The Public Broadcasting Service has decided to hire an outside ombudsman to look at whether its programming leans too far to the left and whether editorial practices should be revised.
That is an excellent idea, though liberals among its fans may not agree. But if government money is to be funneled to the national public television network, the network should stay as much out of the political game as possible.
About 15 percent of PBS' budget comes from the federal government and the rest comes from state and foundation grants, sponsor/underwriter fees and memberships. The stations don't carry commercials, but underwriter recognition is valuable and reaches a high-end audience, so many ad agencies include underwriting in their client schedules.
Overall, the quality of public broadcasting through the years has been excellent, but some PBS arguments supporting its claim of impartiality are specious. PBS leaders are fond of citing polls that show the public considers public broadcasting to be fair, impartial and trustworthy.
That sounds wonderful, but the fact is there are two kinds of people who could possibly be polled for such a purpose, those who watch PBS programs or listen to the system's radio counterpart, National Public Radio and those who don't.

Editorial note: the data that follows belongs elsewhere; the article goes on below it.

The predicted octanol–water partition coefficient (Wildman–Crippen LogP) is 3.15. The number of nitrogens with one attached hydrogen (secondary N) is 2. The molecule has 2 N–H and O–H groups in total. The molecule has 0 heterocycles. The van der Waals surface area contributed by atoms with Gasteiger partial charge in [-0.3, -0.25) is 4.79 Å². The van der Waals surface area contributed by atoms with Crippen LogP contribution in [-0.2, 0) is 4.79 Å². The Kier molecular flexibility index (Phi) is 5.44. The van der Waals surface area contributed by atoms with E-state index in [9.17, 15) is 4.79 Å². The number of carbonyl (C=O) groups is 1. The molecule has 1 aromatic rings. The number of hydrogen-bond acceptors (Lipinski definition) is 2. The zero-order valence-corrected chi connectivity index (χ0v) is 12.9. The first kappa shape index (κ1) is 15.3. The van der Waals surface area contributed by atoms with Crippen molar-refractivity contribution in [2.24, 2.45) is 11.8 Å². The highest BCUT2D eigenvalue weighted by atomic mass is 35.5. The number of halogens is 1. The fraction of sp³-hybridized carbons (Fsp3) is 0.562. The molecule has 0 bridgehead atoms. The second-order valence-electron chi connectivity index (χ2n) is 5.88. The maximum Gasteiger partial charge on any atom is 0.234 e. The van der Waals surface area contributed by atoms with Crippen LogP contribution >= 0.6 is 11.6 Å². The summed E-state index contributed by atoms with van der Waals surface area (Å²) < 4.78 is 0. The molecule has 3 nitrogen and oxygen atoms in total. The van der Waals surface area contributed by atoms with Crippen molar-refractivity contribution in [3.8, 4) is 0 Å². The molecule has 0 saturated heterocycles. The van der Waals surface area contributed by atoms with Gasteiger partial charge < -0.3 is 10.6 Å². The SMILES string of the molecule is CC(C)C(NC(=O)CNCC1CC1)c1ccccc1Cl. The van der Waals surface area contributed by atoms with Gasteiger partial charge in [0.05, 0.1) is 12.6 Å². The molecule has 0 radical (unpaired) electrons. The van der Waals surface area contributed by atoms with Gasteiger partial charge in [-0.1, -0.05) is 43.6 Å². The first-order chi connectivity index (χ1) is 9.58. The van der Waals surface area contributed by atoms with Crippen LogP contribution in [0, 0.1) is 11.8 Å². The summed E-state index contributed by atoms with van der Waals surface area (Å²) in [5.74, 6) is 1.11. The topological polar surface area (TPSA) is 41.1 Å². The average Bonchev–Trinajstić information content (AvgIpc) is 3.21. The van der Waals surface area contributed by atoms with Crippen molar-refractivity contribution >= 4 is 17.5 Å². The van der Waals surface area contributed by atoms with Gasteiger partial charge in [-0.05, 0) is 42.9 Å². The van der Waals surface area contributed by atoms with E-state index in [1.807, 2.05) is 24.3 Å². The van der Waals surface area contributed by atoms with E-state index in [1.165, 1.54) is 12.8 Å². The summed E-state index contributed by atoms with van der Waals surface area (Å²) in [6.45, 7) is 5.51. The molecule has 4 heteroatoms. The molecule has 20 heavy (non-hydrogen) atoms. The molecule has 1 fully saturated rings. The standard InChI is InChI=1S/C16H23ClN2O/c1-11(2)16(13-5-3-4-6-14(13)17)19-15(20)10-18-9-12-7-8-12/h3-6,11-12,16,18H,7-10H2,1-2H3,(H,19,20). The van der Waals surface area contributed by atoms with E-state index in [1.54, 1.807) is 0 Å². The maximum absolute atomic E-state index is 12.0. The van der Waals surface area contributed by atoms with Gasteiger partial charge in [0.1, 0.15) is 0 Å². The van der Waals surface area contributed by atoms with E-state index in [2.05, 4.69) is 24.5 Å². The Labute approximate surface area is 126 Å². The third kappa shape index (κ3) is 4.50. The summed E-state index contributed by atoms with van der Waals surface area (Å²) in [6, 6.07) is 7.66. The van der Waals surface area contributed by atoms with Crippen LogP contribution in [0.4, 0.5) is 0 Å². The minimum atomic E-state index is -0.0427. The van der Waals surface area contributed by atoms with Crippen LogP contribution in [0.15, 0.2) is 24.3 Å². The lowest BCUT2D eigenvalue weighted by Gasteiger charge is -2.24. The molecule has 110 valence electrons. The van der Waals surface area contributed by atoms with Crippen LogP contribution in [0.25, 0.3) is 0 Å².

Those who watch or listen to such programming tend to agree with it and therefore consider it impartial, just as they consider themselves to be. Those who don't watch or listen can have only superficial impressions on which to base their opinions.
Wall Street Journal columnist Peggy Noonan wrote the other day that the perception of liberal bias on PBS is not just held by Republicans. A fourth said: ''I doubt you could find a Democratic senator who, forced to announce the truth, standing at the gates of heaven and being questioned by St. Peter, would not, on being asked, 'By the way, is PBS liberal?' answer, 'Of course.' Or, 'Yes, but don't tell Tom Delay I knew.'''
... PBS' decision to hire an ombudsman and take a fresh look at whether its programming is biased is a pre-emptive strike that could head off attempts by government or other funding sources to impose their own restrictions. National Public Radio has had an ombudsman for several years and the quality of its programs seems unaffected.
Restrictions imposed from outside the PBS system run the risk of dumbing down some of the most intelligent programming on the airwaves.
It's a chance not worth taking.
Voice of the Times, Anchorage,
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